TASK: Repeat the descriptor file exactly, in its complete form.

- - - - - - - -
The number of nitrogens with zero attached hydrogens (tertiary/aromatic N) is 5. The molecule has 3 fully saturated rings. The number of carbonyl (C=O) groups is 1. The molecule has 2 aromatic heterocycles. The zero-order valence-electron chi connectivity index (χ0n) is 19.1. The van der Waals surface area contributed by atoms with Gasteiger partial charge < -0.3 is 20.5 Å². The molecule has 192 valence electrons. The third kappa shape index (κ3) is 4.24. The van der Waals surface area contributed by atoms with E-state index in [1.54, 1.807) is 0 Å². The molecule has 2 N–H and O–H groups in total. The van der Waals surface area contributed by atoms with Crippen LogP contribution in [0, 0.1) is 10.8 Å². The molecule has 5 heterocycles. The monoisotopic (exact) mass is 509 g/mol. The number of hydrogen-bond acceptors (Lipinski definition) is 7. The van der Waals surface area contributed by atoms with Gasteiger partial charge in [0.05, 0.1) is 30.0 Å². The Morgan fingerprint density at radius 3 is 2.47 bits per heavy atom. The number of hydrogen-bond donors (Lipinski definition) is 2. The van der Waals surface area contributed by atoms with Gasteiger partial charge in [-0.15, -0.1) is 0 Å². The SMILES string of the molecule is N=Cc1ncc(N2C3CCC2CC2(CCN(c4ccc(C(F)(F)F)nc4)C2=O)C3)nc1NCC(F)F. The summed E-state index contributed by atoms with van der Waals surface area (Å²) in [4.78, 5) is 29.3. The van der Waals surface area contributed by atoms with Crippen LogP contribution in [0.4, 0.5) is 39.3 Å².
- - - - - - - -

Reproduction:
The number of nitrogens with zero attached hydrogens (tertiary/aromatic N) is 5. The molecule has 3 fully saturated rings. The number of carbonyl (C=O) groups is 1. The molecule has 2 aromatic heterocycles. The zero-order valence-electron chi connectivity index (χ0n) is 19.1. The van der Waals surface area contributed by atoms with Gasteiger partial charge < -0.3 is 20.5 Å². The molecule has 192 valence electrons. The third kappa shape index (κ3) is 4.24. The van der Waals surface area contributed by atoms with E-state index in [1.54, 1.807) is 0 Å². The molecule has 2 N–H and O–H groups in total. The van der Waals surface area contributed by atoms with Crippen LogP contribution in [0, 0.1) is 10.8 Å². The molecule has 5 heterocycles. The monoisotopic (exact) mass is 509 g/mol. The number of hydrogen-bond acceptors (Lipinski definition) is 7. The van der Waals surface area contributed by atoms with Gasteiger partial charge in [0.05, 0.1) is 30.0 Å². The Morgan fingerprint density at radius 3 is 2.47 bits per heavy atom. The number of hydrogen-bond donors (Lipinski definition) is 2. The van der Waals surface area contributed by atoms with Gasteiger partial charge in [-0.15, -0.1) is 0 Å². The SMILES string of the molecule is N=Cc1ncc(N2C3CCC2CC2(CCN(c4ccc(C(F)(F)F)nc4)C2=O)C3)nc1NCC(F)F. The summed E-state index contributed by atoms with van der Waals surface area (Å²) in [4.78, 5) is 29.3. The van der Waals surface area contributed by atoms with Crippen LogP contribution in [0.4, 0.5) is 39.3 Å².